Friday, July 15, 2011

Freight Groups Aim To Find Another Solution To Clean Up Ocean Shipping Supply Chain

Bunker Levy Dismissed as Avoidance of the Real Pollution Issues
Shipping News Feature

UK – WORLDWIDE – Four times a year the British Shippers Council (BSC) meets to discuss current matters of import to the country’s freight community and top of the agenda at this weeks gathering was the inevitable discussion revolving around preservation of the environment and the best way to improve the ocean shipping industry’s carbon emissions.

The bunker levy scheme has been vaunted as a way of capturing billions of dollars from the maritime industry, which can then be redistributed via the International Maritime Organization (IMO) into an environmental compensation scheme to help ship owners meet their climate change responsibilities and reduce carbon emissions but the BSC, an arm of the UK’s Freight Transport Association made up of 12 regional Freight Council members and 40 directly appointed members, came down firmly against the proposal at their quarterly meeting.

The BSC, and other influential maritime bodies, feel such a levy would simply pass on shipping carbon costs rather than address the real issue of curbing carbon and greenhouse gas emissions. Earlier this year the Global Shippers’ Forum (GSF), which represents the interests of shippers from Asia, Europe, North America, Africa and Oceania, stated it would welcome and support a voluntary shipping industry initiative to reduce carbon emissions through the IMO. Indeed, GSF members are closely collaborating on a new project to decarbonise the maritime supply chain from the shippers’ perspective. Those involved believe outputs from the project will provide a series of tools to allow shippers to take positive steps to reduce their total maritime supply chain CO2 production.

The FTA have taken their own initiatives to reduce carbon emissions in the global maritime supply chain by joining forces in February with Heriot-Watt University (HWU) to begin developing a broad range of measures to substantially reduce the carbon intensity of supply chains containing a deep-sea movement. The scheme has subsequently been expanded to involve GSF members, giving the scheme a global dimension. The output from the project is intended to produce definitive best-practice guidance on reducing cargo emissions in global maritime supply chains.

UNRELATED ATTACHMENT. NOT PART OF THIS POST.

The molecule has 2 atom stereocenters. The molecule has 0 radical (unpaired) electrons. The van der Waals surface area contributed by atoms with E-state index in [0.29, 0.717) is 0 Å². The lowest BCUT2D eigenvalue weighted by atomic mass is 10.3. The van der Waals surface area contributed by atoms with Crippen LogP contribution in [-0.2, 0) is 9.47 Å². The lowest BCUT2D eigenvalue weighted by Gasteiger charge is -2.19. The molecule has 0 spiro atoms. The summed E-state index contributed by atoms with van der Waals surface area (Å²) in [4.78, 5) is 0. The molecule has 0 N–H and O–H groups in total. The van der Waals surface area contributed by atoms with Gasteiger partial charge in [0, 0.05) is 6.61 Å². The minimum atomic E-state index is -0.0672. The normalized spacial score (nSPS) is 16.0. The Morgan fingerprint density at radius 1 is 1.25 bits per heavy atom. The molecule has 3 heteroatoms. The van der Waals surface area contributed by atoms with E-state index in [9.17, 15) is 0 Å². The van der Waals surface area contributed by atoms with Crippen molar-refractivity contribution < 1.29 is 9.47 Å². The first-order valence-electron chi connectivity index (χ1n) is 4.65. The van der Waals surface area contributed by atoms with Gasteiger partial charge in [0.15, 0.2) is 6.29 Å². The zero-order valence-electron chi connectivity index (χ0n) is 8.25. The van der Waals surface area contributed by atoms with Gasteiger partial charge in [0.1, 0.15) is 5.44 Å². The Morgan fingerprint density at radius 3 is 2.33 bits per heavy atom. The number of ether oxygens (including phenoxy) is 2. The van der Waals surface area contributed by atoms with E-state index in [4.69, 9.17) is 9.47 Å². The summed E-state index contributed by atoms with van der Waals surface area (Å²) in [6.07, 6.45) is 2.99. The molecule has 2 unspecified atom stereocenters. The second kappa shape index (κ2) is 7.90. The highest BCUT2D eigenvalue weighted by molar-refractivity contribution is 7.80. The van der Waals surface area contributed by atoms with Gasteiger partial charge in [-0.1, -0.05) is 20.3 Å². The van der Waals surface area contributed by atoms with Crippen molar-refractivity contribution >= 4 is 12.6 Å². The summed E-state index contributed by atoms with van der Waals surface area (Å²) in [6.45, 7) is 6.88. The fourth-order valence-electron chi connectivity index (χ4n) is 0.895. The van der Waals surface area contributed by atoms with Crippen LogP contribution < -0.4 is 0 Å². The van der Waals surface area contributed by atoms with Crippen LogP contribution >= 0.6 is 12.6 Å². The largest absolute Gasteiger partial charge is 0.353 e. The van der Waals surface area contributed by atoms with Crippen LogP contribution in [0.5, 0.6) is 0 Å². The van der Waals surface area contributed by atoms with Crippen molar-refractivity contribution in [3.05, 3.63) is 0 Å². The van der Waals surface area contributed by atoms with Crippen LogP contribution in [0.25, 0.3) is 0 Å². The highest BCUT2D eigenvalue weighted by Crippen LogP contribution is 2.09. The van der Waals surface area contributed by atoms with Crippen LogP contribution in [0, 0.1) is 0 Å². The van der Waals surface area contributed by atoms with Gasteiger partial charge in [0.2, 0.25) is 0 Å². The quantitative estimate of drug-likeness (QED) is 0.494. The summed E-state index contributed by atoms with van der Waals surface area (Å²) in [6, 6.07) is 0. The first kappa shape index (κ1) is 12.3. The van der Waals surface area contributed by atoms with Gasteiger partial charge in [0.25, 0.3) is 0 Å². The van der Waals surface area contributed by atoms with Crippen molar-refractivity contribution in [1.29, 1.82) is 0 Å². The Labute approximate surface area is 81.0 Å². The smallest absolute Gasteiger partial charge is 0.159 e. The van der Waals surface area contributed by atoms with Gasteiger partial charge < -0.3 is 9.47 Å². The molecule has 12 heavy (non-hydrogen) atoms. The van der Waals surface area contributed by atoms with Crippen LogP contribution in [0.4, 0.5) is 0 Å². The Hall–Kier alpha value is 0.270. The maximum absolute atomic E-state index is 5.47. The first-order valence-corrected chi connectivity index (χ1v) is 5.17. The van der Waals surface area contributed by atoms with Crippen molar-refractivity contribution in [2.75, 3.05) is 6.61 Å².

The template for this best practice guidance will be produced in conjunction with shippers and other stakeholders in the maritime supply chain and the Logistics Research Centre at Heriot-Watt University and the scheme has the backing of the Clean Cargo Working Group.

The Secretary of the British Shippers Council, Christopher Snelling made the group’s position on dirty ships and any sort of fuel levy as a solution very plain, saying:

“A bunker levy in the proposed format would simply pass costs from ship operator to customer. The accountability for a ship’s carbon performance surely lies with its owner; passing the buck by way of a bunker levy would be grossly unfair and do very little to tackle the real issue of curbing carbon emissions at the root of the problem. The key to reducing carbon is in the hands of the ship owners themselves, where the responsibility to improve operational and environmental efficiency must remain.

“The depth of anti-bunker levy feeling from the BSC and GSF is too strong for the shipping industry to ignore and its message to ship operators is clear: take direct responsibility for setting and achieving a clear target for reducing your own carbon emissions.”